Admittedly, most of us don't or can't use plain water, since the climates in which we use the car mandate some kind of protection against freezing.  Additionally, our water pumps, radiators, and heat exchangers need lubrication and rust prevention for longevity, so some kind of additive is a good idea.  Adding antifreeze, either ethylene or propylene glycol, in recommended percentages, also decreases the heat transfer coefficient of plain water, not quite as much as Evans, but the decrease can be substantial.

 

Bingo.

I did so much research and work on my overheating that I have forgotten some of the process.  I also added an oil cooler and fan, which REALLY helped lower coolant temps.  Sometimes you solve the problem in small increments.  By that, I mean you force all the air through the rad and that lowers coolant temp by 3-4 degrees.  An aluminum dual-pass rad gains 2 degrees.  You install larger fan motors and that drops temp by 2 degrees.  You add intercoolers, another 5 degrees gained, oil cooler gains 6 degrees.

Incremental gains all add up.  For most of the year, ambient air temps may not concern us, depending on our location.  Summer temps in Santa Cruz, CA differ greatly than temps in Prescott, AZ or Redding, CA.  I want to be able to drive in any location at any time of year, so I was OCD about a fix that was bullet-proof.  For my application, the car ran cool until air temps reached the mid-80's, then it would overheat.  I now have that fixed, touch wood.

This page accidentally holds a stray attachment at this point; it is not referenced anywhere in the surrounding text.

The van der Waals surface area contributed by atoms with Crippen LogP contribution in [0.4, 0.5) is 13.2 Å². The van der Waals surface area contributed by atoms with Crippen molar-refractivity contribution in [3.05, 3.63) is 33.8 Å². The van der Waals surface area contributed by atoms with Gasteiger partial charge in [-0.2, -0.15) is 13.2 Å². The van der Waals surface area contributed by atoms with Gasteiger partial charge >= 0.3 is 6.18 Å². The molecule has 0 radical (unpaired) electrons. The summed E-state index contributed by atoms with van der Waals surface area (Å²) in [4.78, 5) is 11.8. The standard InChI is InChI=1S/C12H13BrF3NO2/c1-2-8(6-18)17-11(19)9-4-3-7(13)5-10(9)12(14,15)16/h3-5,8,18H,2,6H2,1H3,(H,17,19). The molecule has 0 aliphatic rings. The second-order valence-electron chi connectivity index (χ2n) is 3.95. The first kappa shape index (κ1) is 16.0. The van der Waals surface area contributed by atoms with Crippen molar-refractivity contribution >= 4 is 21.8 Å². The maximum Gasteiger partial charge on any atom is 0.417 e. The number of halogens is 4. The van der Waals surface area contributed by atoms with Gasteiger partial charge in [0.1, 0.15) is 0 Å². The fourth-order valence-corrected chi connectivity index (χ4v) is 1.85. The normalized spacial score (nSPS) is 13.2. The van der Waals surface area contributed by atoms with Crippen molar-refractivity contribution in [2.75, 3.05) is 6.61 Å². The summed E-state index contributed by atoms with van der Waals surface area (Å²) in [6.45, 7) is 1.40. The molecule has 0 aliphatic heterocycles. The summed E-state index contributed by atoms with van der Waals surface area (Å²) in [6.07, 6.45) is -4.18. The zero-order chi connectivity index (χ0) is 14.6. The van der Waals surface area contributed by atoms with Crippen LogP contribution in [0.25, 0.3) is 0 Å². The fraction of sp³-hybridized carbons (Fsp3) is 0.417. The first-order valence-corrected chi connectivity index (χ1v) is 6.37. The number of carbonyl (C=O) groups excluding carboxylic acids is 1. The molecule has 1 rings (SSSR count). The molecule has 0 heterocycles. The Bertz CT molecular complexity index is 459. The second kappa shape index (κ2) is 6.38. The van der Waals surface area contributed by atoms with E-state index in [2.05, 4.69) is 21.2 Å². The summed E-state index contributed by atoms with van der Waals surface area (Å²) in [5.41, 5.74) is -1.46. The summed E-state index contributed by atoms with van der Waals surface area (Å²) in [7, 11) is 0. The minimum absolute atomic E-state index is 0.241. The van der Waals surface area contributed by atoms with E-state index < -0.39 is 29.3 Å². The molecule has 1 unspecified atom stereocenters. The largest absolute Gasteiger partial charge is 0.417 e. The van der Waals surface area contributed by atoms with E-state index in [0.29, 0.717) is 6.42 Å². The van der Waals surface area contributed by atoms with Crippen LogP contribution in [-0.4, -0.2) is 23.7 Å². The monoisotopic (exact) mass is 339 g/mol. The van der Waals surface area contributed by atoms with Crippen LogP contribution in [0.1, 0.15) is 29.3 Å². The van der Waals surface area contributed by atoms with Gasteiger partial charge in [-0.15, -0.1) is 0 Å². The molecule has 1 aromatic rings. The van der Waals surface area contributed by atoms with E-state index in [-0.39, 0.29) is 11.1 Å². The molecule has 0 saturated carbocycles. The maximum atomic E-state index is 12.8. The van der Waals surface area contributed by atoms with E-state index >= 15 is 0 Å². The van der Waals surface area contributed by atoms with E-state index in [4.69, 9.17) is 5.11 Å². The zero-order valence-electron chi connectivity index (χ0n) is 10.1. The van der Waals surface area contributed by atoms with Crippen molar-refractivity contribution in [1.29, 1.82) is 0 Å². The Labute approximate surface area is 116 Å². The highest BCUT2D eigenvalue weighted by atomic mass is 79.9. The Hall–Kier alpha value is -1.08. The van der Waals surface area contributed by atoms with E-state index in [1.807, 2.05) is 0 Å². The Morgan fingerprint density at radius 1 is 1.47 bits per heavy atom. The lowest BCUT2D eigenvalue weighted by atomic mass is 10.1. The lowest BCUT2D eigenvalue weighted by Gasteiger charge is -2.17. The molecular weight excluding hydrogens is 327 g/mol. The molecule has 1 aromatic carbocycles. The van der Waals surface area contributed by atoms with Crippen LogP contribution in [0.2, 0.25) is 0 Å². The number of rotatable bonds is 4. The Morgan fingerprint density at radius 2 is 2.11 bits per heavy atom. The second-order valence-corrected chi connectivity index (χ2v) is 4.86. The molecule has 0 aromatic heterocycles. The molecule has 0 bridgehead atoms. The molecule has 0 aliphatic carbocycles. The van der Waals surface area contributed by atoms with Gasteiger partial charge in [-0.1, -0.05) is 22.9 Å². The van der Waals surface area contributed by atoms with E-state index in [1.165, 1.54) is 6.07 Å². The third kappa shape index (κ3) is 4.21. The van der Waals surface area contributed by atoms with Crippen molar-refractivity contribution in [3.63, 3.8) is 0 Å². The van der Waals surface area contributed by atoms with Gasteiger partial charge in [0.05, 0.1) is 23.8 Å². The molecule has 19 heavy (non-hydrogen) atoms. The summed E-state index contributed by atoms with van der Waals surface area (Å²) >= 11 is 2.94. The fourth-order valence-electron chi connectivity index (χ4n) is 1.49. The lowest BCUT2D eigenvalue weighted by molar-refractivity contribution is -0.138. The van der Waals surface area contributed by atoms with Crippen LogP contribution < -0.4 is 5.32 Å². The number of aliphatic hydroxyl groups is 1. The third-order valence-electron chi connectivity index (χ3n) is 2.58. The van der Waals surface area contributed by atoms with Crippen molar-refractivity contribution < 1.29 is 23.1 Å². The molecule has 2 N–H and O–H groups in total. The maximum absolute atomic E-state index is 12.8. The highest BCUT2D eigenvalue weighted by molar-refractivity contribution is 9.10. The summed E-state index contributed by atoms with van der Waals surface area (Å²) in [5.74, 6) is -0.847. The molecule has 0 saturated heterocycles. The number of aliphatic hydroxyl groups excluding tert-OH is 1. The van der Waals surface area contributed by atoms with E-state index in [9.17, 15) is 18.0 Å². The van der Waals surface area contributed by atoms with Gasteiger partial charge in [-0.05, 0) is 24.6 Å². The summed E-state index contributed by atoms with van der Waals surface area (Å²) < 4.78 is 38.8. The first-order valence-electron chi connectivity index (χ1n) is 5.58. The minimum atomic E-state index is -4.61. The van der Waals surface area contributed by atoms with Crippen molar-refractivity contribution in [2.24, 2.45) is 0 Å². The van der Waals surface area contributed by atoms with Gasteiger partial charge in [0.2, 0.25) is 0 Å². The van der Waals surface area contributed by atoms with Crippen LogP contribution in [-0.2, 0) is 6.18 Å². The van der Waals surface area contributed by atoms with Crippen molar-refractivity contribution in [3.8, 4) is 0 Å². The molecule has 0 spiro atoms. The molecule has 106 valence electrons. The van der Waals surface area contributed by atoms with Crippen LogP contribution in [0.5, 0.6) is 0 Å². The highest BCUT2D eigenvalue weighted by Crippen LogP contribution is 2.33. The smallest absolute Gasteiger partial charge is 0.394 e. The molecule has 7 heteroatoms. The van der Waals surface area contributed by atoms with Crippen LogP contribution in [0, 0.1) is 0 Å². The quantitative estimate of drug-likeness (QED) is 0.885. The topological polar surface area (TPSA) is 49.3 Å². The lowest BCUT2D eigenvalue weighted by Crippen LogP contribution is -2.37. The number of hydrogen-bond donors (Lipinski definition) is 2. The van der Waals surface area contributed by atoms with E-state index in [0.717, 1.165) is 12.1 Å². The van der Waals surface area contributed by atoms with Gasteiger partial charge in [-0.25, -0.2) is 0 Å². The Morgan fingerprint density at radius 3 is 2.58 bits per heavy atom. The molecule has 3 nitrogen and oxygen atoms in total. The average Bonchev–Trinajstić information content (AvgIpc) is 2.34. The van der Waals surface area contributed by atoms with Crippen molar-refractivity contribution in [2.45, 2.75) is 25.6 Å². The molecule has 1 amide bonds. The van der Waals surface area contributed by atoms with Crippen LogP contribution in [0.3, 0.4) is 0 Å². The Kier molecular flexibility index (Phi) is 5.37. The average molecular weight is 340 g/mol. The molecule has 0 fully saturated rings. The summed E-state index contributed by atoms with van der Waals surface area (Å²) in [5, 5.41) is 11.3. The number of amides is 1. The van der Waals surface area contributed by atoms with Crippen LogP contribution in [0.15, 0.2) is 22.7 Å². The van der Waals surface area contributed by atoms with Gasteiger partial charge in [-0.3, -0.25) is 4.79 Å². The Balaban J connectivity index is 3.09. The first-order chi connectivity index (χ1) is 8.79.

Vacant real estate is scarce on our cars, so placement of cooling system parts requires experimentation.  Every cooling component manufacturer states that HIS part, whether rad, condenser, heat exchanger, fan, etc.  should be in the maximum stream of cool air.  Easy in theory, hard in execution.

Yes, the EJ253 has a built-in oil cooler that mounts between the block and the oil filter.  The problem is that oil temp is changed by the engine coolant only, not moving air.  That means the cooler actually functions better as an oil heater when the engine is warming up, than a cooler when the t-stat is open and coolant is flowing through the whole system.

An external filter with electric fan and oil t-stat has proven much more effective in keeping oil, and thus coolant, temps down.  Proof is that many of the EJ253 engine owners have removed the stock oil cooler and replaced them with external coolers with fans. 

In addition, a car with marginal overheating will operate at higher cooling temps with the internal cooler, since oil temps are normally 20-30 degrees F more than the coolant temp.  Result: instead of cooling oil, you are only raising coolant temps.  Problem eliminated with quality, external oil cooler.  I installed a Setrab 1-series, 19 row with fan and shroud, the largest I had room for.